Thoughts on salty social media comments, the F-Bomb and the definition of profanity

When it comes to profanity, I’m not a prude, in fact far from it. I also want to add that my ears will not wilt and my eyes won’t melt if I hear or read a curse word.

I worked 20 years in the coal industry and spent time daily around men who, as my late mother Geraldine would say, ‘could cuss a blue streak.’ Admittedly, I’ve also uttered my fair share of curse words.

But, lately I see a change in the way people talk that troubles me. While my detractors will say I’m just old, I believe it goes hand-in-hand with the world we live in where everything is right and nothing is wrong, everybody wins and nobody loses and some people feel compelled, liberated or they’re just plain old stupid enough to believe they can say or write anything, anywhere, anytime – and that includes the F-bomb.

In recent months I’ve witnessed, in restaurants, at convenience stores, at ballgames, people who seem to believe that it’s their right to fill the air with expletives even when children are within earshot. I grew up in an era when men were often warned to ‘watch their language’ in front of women and children. These days some of the women and children need to have a bar of Lifebuoy shoved in their mouth.


One of the most glaring areas involving profanity involves social media. I recently read a post on Facebook where a young teenage girl that I know made a post, obviously trying to make a point. And there for all the World Wide Web to see was the F-bomb used over and over again. Unlike the iron-heads dropping the F-word in mixed company inside businesses this example just made me sad.

My first reaction when I read the post was to go on a rant that I often see on Facebook’ and threaten to remove all those who post inappropriate comments. After thinking about that for about three seconds I realized that would be a self-righteous, holier-than-thou move on my part. And given my life-list of mistakes and personal failings I clearly and definitely have no reason to put myself on a judgmental pedestal. So, instead of ascending to my Ivory Tower and ridding myself of all social media potty-mouths, I decided instead to offer some advice.

First, I want to note that on social media I see more young people than older folks posting inappropriate things. But, regardless of age I want to point out that going on a profanity-laced tirade is not cool, impressive or a way to show your intelligence.
But, in all fairness to youth and the trials of growing up, let me offer a challenge. The English language is a wonderful, marvelous, fun and challenging thing to learn and expand. And there is no greater satisfaction that being able to get your point across than by displaying a vocabulary that does not include a single expletive.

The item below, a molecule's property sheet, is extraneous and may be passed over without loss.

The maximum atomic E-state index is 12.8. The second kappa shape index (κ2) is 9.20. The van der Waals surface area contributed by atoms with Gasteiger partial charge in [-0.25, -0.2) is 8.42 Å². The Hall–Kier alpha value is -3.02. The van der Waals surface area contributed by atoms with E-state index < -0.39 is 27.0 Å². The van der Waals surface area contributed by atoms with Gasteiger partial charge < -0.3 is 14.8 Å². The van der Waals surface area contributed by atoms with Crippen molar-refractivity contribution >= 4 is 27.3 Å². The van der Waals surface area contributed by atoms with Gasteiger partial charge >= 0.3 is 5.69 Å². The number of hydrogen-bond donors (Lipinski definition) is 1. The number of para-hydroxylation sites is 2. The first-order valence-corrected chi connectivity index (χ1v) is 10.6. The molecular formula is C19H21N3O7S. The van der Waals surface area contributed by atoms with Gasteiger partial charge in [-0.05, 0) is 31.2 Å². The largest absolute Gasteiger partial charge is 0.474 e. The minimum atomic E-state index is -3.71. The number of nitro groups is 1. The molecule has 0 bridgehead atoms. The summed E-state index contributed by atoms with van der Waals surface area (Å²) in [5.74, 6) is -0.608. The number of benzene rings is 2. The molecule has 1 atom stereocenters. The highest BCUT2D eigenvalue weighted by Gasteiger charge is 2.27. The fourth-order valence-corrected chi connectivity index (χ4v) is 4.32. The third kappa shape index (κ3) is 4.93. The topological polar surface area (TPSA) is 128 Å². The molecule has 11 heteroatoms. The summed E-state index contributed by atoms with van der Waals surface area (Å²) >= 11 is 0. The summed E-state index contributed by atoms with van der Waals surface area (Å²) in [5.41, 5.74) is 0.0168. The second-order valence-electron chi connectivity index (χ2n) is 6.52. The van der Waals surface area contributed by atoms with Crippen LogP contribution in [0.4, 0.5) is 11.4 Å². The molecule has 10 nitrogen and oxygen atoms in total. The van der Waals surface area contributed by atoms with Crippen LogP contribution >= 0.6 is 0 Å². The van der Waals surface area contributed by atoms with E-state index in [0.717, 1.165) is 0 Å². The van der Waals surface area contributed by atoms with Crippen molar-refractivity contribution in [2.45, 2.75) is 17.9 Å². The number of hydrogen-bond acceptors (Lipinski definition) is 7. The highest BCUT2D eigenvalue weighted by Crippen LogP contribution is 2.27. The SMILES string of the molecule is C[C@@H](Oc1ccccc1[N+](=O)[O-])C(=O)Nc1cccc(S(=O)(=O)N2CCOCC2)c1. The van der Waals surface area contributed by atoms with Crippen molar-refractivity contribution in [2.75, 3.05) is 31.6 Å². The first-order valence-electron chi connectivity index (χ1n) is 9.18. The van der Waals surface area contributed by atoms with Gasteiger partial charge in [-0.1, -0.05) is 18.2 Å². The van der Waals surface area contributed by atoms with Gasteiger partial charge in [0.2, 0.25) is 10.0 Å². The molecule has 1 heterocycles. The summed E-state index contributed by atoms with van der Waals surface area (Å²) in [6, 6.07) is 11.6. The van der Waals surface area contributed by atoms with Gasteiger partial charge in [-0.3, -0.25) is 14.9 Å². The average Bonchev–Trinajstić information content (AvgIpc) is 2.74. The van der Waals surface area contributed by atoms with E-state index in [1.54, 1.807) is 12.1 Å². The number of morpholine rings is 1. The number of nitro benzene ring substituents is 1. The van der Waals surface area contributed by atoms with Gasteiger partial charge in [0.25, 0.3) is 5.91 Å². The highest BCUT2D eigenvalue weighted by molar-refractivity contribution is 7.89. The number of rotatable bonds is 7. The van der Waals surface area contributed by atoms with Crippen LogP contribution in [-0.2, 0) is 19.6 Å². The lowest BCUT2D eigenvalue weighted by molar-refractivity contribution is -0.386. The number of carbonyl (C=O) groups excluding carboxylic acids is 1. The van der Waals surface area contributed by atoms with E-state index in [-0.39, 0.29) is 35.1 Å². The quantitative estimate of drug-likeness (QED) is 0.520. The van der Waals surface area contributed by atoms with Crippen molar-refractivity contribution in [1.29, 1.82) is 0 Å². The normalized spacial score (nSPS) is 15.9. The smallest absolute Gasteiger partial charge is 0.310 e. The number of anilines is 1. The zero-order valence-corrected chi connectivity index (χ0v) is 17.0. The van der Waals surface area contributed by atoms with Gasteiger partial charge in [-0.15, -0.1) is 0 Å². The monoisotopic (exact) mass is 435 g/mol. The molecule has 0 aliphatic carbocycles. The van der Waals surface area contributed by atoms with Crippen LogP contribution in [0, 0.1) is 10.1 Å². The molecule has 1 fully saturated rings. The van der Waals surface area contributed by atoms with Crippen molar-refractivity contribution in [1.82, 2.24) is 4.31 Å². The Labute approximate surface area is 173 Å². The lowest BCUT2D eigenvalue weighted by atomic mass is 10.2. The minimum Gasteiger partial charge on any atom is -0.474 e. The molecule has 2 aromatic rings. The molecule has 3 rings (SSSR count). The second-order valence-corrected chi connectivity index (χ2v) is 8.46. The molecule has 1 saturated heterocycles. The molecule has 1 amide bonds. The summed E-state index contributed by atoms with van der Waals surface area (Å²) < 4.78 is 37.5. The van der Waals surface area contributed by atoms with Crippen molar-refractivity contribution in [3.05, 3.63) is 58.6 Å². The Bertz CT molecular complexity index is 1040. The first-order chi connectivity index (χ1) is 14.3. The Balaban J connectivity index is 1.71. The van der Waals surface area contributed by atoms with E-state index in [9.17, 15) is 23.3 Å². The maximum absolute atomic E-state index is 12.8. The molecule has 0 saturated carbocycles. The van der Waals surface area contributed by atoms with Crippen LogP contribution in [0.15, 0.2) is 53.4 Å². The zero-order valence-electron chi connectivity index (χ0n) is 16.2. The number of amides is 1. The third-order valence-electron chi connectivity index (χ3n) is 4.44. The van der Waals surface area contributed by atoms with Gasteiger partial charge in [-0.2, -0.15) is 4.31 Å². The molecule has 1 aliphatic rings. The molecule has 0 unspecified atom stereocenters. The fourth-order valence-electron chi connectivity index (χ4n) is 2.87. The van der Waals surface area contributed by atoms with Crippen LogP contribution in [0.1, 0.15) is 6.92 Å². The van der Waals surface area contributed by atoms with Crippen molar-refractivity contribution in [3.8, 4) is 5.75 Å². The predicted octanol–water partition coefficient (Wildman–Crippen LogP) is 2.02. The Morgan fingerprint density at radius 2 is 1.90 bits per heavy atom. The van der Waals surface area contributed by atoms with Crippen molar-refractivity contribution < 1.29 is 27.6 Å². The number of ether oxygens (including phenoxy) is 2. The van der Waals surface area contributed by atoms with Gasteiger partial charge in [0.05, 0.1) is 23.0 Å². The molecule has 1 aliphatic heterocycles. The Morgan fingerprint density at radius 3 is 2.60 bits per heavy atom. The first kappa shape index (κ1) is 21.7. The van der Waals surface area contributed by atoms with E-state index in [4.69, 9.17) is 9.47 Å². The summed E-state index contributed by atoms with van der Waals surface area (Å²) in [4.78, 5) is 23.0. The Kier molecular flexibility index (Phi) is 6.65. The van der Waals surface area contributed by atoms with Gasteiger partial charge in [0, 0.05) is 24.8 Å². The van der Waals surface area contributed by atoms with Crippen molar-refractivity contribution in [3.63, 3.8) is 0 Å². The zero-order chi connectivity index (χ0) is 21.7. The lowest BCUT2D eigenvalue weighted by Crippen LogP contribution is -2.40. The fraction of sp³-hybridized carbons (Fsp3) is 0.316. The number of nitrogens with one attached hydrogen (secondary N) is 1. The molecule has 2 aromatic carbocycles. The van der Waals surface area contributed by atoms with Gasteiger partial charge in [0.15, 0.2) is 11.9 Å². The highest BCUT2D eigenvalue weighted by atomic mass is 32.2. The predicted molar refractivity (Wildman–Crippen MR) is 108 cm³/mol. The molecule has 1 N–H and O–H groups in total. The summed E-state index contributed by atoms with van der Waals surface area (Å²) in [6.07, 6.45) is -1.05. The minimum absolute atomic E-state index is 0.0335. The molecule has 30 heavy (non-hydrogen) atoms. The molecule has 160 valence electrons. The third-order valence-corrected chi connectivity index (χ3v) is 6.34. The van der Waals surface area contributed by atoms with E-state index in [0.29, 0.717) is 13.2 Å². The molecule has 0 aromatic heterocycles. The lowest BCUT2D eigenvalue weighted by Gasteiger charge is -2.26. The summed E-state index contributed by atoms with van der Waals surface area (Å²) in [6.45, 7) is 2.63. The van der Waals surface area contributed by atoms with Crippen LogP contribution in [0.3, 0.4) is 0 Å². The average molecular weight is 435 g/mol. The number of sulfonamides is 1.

On the other hand, trying to make a point with a string of curse words is juvenile, childish and weak. It’s also just downright boring. So, my advice for young folks on social media is expand your vocabulary, learn a new word and what it means every day. It also would be a good idea to install a speed-bump between your brain and your keyboard.
These instances of people dropping the F-bomb in public places reminded me of an incident I witnessed many years ago while working in the coal industry. There was a group of guys underground at the ‘dinner-hole’ and one miner was on a rant telling a story and every other word was an F-word or an MF-word with an assortment of other salty curse words sprinkled in for good measure.

When he finally finished an old miner who had quietly listened asked the ‘cusser’ a simple question: ‘Do you know the definition of profanity?’ With a dull look on his face the man who had filled the air with curse words said ‘#@$%# no.’
The old miner told him, ‘profanity … is ignorance made audible.’ And again with a dull look, the cusser said ‘I don’t get it. Showing the power of words, the old miner simply said, ‘of course you don’t.’

Obviously, since I still remember that definition 40 years later, those five simple words left a lasting impression on me. Oh, the power of words!

While I hold on to the belief that there is hope for young people to learn that social media is not the best place to air their dirty laundry in a curse-filled tantrum, there will always be those, for shock value or pure stupidity, who will continue to fill the air – regardless of where they are or who they are around – with foul language.

To that group, I simply say again that ‘profanity is ignorance made audible.’

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